To quantify the relationship between utilization of care among the uninsured and the structure of the local health care market and safety net.
Nationally representative data from the 1996 to 2000 waves of the Medical Expenditure Panel Survey (MEPS) linked to data from multiple secondary sources.
We separately analyze outpatient care utilization and whether an individual incurred any medical expenditure among uninsured adults living in urban and rural areas. Safety net measures include distances between each individual and the nearest safety net providers as well as a measure of capacity based on local government and hospital health expenditures. Other covariates include the managed care presence in the local health care market, the percentage of individuals who are uninsured in the area, and local primary care physician supply. We simulate utilization using standardized predictions.
Distances between the rural uninsured and safety net providers are significantly associated with utilization. In urban areas, we find that the percentage of individuals in the area who are uninsured, the pervasiveness and competitiveness of managed care, the primary care physician supply, and safety net capacity have a significant relationship with health care utilization.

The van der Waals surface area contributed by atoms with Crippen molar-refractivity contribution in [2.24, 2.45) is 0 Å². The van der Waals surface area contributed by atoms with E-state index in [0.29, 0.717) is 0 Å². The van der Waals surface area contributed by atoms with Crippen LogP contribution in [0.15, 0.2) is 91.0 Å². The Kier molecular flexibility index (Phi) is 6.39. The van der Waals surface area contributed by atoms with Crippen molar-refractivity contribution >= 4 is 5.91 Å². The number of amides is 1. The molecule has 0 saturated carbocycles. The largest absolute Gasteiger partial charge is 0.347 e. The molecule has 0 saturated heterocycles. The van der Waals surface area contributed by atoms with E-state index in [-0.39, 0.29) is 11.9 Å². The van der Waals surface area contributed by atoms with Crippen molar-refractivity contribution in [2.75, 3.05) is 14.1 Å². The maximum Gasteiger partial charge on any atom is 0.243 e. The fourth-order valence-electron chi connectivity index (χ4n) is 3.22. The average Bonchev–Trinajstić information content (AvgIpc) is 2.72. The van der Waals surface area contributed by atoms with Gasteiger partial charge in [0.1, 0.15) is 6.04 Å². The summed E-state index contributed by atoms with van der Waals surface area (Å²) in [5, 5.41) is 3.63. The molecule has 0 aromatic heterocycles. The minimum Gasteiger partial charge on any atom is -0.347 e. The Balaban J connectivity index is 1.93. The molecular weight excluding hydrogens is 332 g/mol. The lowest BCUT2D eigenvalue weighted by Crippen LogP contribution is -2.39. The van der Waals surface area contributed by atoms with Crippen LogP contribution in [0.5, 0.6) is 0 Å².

Facilitating transport to safety net providers and increasing the number of such providers are likely to increase utilization of care among the rural uninsured. Our findings for urban areas suggest that the uninsured living in areas where managed care presence is substantial, and especially where managed care competition is limited, could be a target for policies to improve the ability of the uninsured to obtain care. Policies oriented toward enhancing funding for the safety net and increasing the capacity of safety net providers are likely to be important to ensuring the urban uninsured are able to obtain health care.
Data Sources/Study Setting